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035 Custom map of Jackson, Wyoming and Vicinity

  • 3250

The history behind the name of Jackson hole Wyoming makes more sense when you hear it in context. For starters, Indians inhabited the area for centuries before settlers arrived. Most of the time, they lived around the valley because it was simply too cold in the winter months to remain. However, as settlers began to explore the area, they found means to keep themselves warm via the fur trading industry.

Most of the fur traders were mountain men who spoke with a different vernacular then other settlers. For instance, they referred to valleys or low-lying areas as “holes”. Attached to the mountain men persona was the tradition of naming certain areas after the trapper who worked the area most.

So, as fate would have it, Davy Jackson and several other hunters signed on to explore, and exploit, the territory around the valley for a very large fur trading company. They had responded to an advertisement posted in the St. Louis Enquirer. Hence, from 1826 - 1830, they made the yet unnamed, lush Wyoming valley their base of operations, and ended up making very good profits. Since Davey Jackson was the most active fur trader who frequented the area most, the valley began to be known as “Jackson Hole”.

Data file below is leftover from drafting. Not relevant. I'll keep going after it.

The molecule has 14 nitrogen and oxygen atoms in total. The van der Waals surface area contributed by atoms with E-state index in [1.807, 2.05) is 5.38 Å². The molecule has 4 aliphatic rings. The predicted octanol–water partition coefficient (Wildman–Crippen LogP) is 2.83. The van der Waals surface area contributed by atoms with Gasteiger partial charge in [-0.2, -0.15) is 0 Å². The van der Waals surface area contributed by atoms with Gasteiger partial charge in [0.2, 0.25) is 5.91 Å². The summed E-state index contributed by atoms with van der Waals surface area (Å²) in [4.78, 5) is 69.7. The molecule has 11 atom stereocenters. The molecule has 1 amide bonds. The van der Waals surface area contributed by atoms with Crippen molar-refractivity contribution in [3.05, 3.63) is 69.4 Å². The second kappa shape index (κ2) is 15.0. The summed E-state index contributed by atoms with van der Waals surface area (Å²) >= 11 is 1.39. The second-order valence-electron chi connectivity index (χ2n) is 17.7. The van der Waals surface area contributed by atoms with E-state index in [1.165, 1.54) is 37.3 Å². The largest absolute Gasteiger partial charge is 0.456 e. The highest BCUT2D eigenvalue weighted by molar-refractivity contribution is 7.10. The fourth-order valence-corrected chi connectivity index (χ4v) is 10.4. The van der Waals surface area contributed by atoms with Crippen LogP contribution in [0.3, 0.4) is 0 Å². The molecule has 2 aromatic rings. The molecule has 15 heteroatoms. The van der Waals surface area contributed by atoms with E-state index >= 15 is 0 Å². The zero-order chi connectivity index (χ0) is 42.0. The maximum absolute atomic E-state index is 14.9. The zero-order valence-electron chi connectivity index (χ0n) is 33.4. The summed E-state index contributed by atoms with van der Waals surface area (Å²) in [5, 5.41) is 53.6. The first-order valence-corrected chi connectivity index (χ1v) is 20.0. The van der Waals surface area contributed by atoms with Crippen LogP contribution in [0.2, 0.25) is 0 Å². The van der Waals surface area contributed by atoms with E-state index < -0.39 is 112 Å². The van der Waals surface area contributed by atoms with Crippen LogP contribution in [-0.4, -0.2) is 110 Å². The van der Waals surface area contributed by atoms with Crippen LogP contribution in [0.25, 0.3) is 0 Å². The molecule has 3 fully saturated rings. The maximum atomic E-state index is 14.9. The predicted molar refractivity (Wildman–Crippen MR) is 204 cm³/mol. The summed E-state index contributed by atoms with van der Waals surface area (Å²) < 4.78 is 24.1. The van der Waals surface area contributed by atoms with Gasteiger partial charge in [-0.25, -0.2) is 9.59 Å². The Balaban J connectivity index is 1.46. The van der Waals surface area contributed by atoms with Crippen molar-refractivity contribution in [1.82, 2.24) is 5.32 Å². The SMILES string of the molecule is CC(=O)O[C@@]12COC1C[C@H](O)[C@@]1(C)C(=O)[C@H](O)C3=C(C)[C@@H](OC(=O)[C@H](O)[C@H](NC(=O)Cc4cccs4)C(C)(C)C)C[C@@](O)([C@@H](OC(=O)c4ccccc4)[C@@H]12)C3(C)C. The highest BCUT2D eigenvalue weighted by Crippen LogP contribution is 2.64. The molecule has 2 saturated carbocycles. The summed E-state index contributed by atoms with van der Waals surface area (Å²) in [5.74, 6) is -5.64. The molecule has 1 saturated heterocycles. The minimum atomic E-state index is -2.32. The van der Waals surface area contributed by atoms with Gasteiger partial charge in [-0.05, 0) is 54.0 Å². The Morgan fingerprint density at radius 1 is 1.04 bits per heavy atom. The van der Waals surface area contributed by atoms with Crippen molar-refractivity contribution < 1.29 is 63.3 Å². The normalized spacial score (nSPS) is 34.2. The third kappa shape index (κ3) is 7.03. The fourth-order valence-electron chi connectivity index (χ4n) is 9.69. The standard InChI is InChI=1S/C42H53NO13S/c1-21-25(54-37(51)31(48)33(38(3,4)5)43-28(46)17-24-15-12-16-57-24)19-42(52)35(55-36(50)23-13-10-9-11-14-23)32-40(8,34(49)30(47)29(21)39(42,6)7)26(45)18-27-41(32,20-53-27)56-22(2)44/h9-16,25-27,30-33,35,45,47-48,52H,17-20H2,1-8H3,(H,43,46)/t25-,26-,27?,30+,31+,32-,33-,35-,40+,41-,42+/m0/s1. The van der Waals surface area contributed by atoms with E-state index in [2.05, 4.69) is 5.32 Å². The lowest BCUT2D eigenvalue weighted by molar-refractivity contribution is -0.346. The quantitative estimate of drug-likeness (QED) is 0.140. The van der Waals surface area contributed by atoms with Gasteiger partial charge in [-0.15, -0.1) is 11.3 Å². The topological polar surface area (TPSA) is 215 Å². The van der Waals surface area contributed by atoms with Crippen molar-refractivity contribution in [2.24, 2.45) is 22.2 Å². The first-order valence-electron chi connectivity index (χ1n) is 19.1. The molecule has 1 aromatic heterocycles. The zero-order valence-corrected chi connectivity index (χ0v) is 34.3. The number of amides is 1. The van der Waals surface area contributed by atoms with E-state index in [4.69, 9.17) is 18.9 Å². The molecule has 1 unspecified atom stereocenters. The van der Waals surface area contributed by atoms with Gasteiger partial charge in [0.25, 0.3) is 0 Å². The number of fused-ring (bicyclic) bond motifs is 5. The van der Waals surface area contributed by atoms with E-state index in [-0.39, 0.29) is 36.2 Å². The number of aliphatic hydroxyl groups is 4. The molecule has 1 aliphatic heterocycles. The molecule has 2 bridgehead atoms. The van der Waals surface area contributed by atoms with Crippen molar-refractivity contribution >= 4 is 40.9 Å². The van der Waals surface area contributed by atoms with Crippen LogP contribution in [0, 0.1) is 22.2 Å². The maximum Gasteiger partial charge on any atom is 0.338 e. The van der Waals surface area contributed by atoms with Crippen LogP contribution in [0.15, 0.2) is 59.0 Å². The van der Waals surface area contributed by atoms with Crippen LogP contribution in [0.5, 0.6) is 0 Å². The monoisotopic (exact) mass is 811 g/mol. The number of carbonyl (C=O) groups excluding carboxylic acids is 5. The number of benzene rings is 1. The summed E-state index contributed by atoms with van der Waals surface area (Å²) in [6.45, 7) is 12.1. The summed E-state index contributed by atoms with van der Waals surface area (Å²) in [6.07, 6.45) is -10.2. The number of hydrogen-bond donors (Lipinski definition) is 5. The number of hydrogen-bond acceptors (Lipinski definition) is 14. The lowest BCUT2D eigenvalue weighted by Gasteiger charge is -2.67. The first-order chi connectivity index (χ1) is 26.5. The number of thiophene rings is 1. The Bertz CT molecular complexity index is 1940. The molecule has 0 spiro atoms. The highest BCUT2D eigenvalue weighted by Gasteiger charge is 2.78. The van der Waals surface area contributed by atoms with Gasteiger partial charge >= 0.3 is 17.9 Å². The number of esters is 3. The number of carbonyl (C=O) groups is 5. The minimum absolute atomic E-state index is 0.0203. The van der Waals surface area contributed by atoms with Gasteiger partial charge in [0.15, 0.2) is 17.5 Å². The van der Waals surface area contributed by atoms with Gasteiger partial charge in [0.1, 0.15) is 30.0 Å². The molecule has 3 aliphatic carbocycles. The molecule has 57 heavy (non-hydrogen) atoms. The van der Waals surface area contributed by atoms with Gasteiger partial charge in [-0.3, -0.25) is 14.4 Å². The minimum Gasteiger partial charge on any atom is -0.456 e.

In time, it would become a crossroads of sorts. Six other fur trapping trails would eventually meet converge in Jackson hole. As such, it would become a popular gathering place for the annual mountain men “rendezvous” festivals. Very similar to our arts and crafts festivals today, participants would gather to eat, drink, be merry and compete in varying games of skill.

The year 1854 would mark the end of the fur trade, yet the moniker Jackson Hole would be firmly cemented from this point on. Throughout the late 1800s, the valley, becoming increasingly known for its natural beauty and abundant wild life, became our first national park. From there, Jackson Hole would become a place filled with thousands of acres of sprawling ranches, designed to produce and maintain livestock, as well as keep the massive elk herds from eating everything in sight.

Today, it has become a very popular tourist travel destination, and playground, satisfying every outdoor adventure activity from rock climbing, to snowboarding, to water skiing. People come all year round to participate in any one of a number of these activities, enjoying the spectacular scenery of Jackson Hole, and the surrounding Grand Teton National Park.

All sizes are approximate. 

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